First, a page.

Honoring an honorable Flyfisher member | SierraSun.com

Honoring an honorable Flyfisher member

The Tahoe Truckee Flyfishers (TTFF) recently began an undertaking to honor one of their members who had passed on. Cliff Frazier was a man who many of us could only hope to be like. He was the ultimate volunteer. Whenever there was a project that needed assistance, he was there.

If he saw you on the water and noticed that you were having a difficult time. He would take the time and make sure that he gave you much-needed assistance.

While the number of old-time members of the club seems to be getting smaller each year, the newer members need to be reminded of people such as Cliff Frazier, Ned Long, Jerry Cole, Jack Bachman and Wayne Poulsen, just to name a few.

Cliff’s contributions to the sport can be measured by the number of newer members who had interaction with him on stream. He was a major reason that many joined TTFF and became leaders within it.

One of the most satisfying things for him was teaching others who were new to the sport. A retired teacher, he never tired of passing things on to others ” particularly children.

On a weekend in July, with the assistance of the Truckee Donner Recreation and Park District, the inaugural Cliff Frazier Memorial Kids Fly Fishing class was undertaken by a group of volunteers from TTFF.

While instructors outnumbered students during this first event, the kids appeared to have a very good time and learned a considerable number of skills during the two-day class.

The turnout of instructors is a testament to the impact that Cliff had on the club. Steve Buelna, Rudy Knudsen, Bob Jajko, Dan LeCount, Alex Penney, Fred Wickman and myself spent the better part of two days with three incredibly enthusiastic kids ranging in age from 9 to 12.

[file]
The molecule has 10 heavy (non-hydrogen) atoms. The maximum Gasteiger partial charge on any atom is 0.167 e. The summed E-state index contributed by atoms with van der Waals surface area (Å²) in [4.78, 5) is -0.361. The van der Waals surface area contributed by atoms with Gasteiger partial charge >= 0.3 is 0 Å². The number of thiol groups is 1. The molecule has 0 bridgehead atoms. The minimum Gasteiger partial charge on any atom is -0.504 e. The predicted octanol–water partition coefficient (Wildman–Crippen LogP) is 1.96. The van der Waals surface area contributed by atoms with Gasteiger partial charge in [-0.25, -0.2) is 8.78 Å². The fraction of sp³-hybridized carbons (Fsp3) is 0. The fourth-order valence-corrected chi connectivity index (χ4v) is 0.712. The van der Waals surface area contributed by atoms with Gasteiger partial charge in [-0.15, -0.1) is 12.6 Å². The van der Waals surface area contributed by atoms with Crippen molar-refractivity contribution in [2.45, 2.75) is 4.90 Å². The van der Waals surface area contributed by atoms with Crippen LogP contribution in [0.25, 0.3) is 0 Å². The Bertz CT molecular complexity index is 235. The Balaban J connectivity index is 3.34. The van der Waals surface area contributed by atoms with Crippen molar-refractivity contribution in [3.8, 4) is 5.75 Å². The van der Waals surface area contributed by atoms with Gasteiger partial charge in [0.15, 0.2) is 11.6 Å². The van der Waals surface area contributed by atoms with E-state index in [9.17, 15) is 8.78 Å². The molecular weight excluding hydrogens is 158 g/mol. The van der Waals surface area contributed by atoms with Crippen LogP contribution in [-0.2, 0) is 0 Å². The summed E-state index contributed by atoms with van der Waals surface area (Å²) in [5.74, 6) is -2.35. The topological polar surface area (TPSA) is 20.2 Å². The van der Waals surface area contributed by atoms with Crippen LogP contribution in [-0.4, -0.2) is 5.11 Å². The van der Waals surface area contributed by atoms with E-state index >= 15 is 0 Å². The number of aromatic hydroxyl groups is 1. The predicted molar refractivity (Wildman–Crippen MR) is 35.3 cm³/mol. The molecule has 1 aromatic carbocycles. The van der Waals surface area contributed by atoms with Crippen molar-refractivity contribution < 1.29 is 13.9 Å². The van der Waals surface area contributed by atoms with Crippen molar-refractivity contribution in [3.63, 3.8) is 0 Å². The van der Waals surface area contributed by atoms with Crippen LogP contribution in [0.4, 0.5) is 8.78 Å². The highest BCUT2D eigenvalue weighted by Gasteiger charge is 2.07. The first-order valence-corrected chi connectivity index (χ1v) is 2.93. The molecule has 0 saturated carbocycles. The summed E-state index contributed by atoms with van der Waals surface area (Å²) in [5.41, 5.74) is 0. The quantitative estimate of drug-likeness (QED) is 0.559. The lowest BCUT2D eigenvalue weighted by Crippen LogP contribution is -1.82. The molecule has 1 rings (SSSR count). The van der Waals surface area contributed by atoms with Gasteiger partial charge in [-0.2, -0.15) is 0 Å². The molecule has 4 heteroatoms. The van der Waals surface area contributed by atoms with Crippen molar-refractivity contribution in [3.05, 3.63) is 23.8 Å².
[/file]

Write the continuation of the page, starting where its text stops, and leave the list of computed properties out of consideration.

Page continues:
Most of the first day was structured around classroom activities and learning how to fly cast on the lawn at the Recreation Center. The classroom activity included learning about insects, all about the fish, tying knots, learning how to set up a balanced system and learning how to flycast on the Recreation Department lawn.

The second day was an outdoor affair on the Truckee River. The kids continued their casting lessons on stream, got to collect aquatic insects and learn about them as trout food, learned where in the stream to seek out the trout and how to present the fly to the fish in order to try and catch them.

At the end of the session, the kids each went out with one of the instructors and fished for about an hour and a half. In spite of the fact that the kids were fishing in the heat of the day, all three students had fish take the fly that they presented. In fact, one even landed a small brown trout about 12 to 13 inches in length.

There were lots of smiles and a pretty happy bunch of kids and instructors at the end of our time together. All three said that they would love to do it again!

In spite of two tiring days for the instructors, all considered the inaugural event a success. While there will be some fine tuning for next year, it was an event worthy of having Cliff’s name on it. The goal for the club is to have full class of nine students next year.

Bruce Ajari is a Truckee resident and regular fishing columnist for the Sierra Sun and other area newspapers.

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